Walking sticks for muscle, bone and joint health in rural Botswana: villager perspectives from the World Spine Care MuBoJo project

Maria Hondras, Stacie A Salsbury, Nina Nissen, Helle Johannessen

Publikation: Bidrag til tidsskriftKonferenceabstrakt i tidsskriftForskningpeer review


Objectives: People of rural Botswana rely on walking as their principal mode of transport over long distances and rugged geographical terrain. For those who suffer from Muscle, Bone and Joint (MuBoJo) disorders, navigating spaces and places contributes to everyday burdens that are not well represented in the literature. In this qualitative study we observed the use of walking sticks amongst villagers in rural Botswana and examined how they might support MuBoJo health.
Methods: Ethnographic fieldwork over eight months included participant observation, document review, and 70 interviews with 48 participants (35 villagers and 13 healthcare providers). Analysis included constant comparative methods followed by a structured approach to identify and assemble walking stick text for interpretation.
Results: Observations and discussions revealed that many walking sticks were handcrafted from natural or household objects. From a therapeutic perspective, homemade and commercial aids were improperly fitted and poorly maintained. Villagers reported walking stick use to: uphold posture and balance; relieve MuBoJo pain; honour fashionable tradition; and assist visually impaired persons to negotiate rough terrain. Non-use was related to fear of dependency on sticks and inability to go without aids once used. Villagers frequently self-prescribed mobility aids, were self-taught in their use, and habitually used sticks on the ipsilateral side of lower extremity involvement. When prescribed by healthcare providers, villagers claimed little or no instruction for use; no educational notes were identified in villager health cards.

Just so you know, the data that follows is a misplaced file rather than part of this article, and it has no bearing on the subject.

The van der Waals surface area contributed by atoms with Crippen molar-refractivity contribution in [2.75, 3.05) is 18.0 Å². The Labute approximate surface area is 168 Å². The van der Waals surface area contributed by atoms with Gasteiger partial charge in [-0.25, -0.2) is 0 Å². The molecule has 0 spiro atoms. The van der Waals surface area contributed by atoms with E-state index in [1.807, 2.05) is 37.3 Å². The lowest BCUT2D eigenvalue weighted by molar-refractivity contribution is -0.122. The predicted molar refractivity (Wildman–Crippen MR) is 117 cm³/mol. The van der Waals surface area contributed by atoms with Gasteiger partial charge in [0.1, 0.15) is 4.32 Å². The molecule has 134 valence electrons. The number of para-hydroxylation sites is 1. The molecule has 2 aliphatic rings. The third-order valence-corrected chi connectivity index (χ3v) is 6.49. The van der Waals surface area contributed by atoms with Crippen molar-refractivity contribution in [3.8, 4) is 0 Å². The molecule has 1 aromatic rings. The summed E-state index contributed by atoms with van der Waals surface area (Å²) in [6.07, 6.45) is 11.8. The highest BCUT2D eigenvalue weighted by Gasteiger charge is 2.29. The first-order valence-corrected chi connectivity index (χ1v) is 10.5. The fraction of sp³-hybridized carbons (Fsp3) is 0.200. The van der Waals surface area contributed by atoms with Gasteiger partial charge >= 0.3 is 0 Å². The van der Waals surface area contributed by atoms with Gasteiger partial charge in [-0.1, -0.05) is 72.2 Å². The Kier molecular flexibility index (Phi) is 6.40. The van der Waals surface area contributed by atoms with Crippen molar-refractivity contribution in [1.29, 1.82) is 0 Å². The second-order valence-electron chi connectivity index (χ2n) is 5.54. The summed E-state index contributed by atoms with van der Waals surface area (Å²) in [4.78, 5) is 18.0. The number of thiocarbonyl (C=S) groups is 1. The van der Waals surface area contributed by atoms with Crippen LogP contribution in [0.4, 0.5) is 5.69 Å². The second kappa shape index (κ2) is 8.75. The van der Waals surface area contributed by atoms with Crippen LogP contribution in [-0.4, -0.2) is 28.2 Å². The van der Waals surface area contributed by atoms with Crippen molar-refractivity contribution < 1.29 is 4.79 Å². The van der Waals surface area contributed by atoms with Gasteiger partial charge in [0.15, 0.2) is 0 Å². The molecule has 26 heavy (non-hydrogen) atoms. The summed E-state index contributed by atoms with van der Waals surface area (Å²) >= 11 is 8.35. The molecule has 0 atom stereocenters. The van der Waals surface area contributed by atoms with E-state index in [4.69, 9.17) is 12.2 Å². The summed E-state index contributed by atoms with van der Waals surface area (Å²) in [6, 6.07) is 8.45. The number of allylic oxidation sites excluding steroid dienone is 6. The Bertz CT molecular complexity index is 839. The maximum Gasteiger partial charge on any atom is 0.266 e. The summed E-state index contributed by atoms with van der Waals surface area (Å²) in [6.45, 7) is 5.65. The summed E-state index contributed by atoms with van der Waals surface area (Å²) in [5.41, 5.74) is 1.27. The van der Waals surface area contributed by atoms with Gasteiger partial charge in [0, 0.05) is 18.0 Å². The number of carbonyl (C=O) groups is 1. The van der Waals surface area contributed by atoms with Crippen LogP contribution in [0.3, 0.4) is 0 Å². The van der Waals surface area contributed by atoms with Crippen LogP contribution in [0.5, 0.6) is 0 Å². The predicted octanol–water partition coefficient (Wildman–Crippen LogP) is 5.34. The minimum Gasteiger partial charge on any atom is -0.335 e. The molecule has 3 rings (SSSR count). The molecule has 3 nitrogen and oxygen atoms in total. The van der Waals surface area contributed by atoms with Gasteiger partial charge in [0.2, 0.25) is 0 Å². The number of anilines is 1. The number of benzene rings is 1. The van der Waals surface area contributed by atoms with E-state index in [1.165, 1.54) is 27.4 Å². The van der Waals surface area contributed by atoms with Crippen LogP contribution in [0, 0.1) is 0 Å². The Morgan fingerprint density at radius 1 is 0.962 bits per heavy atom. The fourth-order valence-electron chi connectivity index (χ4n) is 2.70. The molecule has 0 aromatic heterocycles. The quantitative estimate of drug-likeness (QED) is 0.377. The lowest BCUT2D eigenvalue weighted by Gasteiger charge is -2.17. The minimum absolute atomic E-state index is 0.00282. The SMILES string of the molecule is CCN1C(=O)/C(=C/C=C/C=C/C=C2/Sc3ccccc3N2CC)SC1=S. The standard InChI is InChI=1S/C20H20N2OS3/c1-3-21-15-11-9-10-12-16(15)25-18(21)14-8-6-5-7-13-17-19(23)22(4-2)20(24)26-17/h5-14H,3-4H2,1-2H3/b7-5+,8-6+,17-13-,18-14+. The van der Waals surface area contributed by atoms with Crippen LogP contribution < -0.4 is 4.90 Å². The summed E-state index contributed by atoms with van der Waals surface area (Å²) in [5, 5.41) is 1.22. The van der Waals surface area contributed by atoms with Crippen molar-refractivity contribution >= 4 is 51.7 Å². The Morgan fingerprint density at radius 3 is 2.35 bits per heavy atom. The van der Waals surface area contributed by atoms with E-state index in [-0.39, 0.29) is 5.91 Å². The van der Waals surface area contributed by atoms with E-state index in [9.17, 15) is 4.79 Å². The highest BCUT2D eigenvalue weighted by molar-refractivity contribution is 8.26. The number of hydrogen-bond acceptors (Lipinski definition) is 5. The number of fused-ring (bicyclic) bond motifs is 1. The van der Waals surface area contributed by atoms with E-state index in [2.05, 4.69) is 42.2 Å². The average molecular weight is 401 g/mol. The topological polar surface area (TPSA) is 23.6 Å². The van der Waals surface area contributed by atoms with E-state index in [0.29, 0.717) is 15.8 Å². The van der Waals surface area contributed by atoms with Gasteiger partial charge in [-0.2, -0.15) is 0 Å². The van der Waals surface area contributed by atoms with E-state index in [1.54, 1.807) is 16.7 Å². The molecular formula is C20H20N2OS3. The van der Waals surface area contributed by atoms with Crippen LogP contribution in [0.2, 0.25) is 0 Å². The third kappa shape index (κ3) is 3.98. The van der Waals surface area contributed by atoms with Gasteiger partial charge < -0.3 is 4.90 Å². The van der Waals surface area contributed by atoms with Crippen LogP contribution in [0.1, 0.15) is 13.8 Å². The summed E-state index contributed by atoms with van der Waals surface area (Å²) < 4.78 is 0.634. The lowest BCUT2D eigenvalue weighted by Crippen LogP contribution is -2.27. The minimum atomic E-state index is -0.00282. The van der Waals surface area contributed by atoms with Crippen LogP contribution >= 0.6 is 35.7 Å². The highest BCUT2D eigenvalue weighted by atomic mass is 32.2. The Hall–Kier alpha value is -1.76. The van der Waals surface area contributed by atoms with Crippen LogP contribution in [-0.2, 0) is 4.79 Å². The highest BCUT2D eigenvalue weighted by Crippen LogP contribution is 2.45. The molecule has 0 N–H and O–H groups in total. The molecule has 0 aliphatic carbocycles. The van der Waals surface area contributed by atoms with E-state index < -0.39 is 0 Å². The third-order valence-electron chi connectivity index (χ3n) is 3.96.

Conclusions: Many walking sticks are homemade and most are used without professional instruction. To promote MuBoJo health amongst villagers in Botswana, it is essential that healthcare providers are educated to assess and train villagers for mobility aid fit, use, and maintenance. Frequent follow-up observations also are important. Engaging trusted opinion leaders might be valuable to initiate and sustain community-based interventions for walking sticks to support muscle, bone and joint health.
TidsskriftJournal of Chiropractic Medicine
Udgave nummer2
Sider (fra-til)130
Antal sider1
StatusUdgivet - 13. maj 2015
BegivenhedWorld Federation of Chiropractic 13th Biennial Congress - Hilton Athens Hotel, Athens, Grækenland
Varighed: 13. maj 201516. maj 2015


KonferenceWorld Federation of Chiropractic 13th Biennial Congress
LokationHilton Athens Hotel

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